Creative Team Building and Leadership Resources - In our Elements

A Prophetic Platform

Friday, October 19th, 2012

Fellow Passengers: This week’s Prophetic Passage* (Amos 2:6-16) transports me to New York City’s Chinatown on a visit I made with student leaders and civic engagement administrators from across the country ten years ago. We were there for a training at the  Coro Fellows Program, an urban immersion leadership development program. The Coro staff placed us in teams of 3, and each team was dropped off in a different section of Chinatown, with the instructions to spend several hours there and find out all we could about what made Chinatown tick, who was in charge, what the strengths and challenges were. We were to find our way back to the Coro office that afternoon for a de-briefing. Our team thought we had found the motherlode of information, believing we had put our finger on the pulse of the movers and shakers of the community when we stumbled into a community organizing center in the garment factory district and got to interview several staffers. The surprise for our team, and for all of the teams, was that each one of us thought we had stumbled onto the center of the community’s activity, and each team came away with a very different set of answers. The politics of Chinatown was not homogenous; there were various and sundry interest groups relative to wealth and status, types of work, feelings about Taiwanese independence, etc etc. It was an eye-opener. I still remember how passionately those textile union organizers spoke about the oppression of the workers there, how Chinatown was home to the greatest concentration of sweatshops in America, how the industry moguls used ambitious Chinese American managers to maintain tight social control over the workers. I recently read something that tells me the Chinatown organizers still have their work cut out for them: The trendy designer Alexander Wang was implicated in a $450 million class action lawsuit for operating sweatshops in Chinatown to produce his famous high heeled platform sandals.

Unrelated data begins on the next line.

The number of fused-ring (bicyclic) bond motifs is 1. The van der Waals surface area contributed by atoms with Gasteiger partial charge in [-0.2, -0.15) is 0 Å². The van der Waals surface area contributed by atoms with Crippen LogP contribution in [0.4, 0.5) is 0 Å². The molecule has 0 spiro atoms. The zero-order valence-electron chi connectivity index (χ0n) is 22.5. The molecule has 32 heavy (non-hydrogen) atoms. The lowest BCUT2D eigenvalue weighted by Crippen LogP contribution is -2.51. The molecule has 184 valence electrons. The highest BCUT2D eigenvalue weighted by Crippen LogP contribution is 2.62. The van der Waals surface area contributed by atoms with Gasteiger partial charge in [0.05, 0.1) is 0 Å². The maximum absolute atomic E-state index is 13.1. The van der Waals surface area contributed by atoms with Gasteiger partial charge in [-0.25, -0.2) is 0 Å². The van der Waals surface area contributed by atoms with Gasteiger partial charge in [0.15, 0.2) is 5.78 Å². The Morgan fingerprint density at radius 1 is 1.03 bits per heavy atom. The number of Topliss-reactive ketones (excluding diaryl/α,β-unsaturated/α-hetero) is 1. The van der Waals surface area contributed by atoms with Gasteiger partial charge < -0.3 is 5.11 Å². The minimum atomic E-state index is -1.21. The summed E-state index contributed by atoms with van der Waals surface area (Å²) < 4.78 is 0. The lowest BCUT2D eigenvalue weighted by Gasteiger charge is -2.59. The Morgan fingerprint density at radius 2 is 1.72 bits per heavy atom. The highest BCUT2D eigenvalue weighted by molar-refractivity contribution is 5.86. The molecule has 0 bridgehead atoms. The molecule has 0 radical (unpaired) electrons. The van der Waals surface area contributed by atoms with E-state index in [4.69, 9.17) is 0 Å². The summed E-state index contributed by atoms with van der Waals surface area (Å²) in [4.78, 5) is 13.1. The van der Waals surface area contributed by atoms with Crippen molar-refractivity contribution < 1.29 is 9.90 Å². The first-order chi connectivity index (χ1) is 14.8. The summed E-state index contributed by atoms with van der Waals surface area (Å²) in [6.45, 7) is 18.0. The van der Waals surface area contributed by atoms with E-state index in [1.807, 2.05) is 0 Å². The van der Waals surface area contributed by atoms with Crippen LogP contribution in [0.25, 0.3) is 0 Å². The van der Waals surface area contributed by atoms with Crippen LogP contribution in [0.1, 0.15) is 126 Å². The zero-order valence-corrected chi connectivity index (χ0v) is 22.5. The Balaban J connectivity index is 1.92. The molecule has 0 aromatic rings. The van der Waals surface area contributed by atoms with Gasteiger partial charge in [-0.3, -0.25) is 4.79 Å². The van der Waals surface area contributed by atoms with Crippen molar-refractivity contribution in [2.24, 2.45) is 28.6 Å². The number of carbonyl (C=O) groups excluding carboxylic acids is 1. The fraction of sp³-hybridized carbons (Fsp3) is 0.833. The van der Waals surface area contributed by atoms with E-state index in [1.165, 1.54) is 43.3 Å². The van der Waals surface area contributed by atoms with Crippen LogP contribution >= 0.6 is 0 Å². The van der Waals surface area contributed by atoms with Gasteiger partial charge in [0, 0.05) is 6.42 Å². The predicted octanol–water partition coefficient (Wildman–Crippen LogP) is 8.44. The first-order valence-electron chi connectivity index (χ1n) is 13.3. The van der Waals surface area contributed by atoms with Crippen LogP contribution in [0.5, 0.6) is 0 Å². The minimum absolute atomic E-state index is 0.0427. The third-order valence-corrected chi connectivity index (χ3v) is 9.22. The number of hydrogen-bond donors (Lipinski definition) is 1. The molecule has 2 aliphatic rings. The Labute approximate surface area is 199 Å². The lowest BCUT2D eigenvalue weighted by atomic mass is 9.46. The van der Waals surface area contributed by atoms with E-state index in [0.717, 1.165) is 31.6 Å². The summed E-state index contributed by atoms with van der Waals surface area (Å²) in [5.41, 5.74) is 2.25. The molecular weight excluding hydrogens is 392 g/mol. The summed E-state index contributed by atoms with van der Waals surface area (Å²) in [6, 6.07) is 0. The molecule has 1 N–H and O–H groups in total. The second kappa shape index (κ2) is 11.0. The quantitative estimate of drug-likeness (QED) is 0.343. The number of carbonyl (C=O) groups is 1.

There were no doubt many competing interest groups in the holy land during the time Amos prophecied. Israel and Judah were divided, and each had its share of oppressive enemies breathing down their necks: the Moabites, Edomites, Amorites, etc. Amos may not have had designer platform sandals, but he had a platform. If a group of leadership students and administrators had been plopped down in the section of the community where Amos presided, they would certainly have been able to put their finger on the pulse of one leading the charge against exploitive labor and injustice for the poor. He set his audience up by lambasting all the other communities and interest groups for their various sins, getting Amen after Amen from his gathered crowd as he listed the complaints in threes and fours. Then, he saved his own community for last. I have a few things to say about our own community. God is not pleased, there are three or four things I want to point out to you, and he starts listing: Our own people, our leaders, sell the innocent for silver and the needy for a pair of sandals. They trample of the heads of the poor as on the dust of the ground and deny justice to the oppressed. It sounds like taking advantage of the poor for a pair of platform sandals is nothing new. Alexander Wang’s forefathers were there on the pages of holy writ.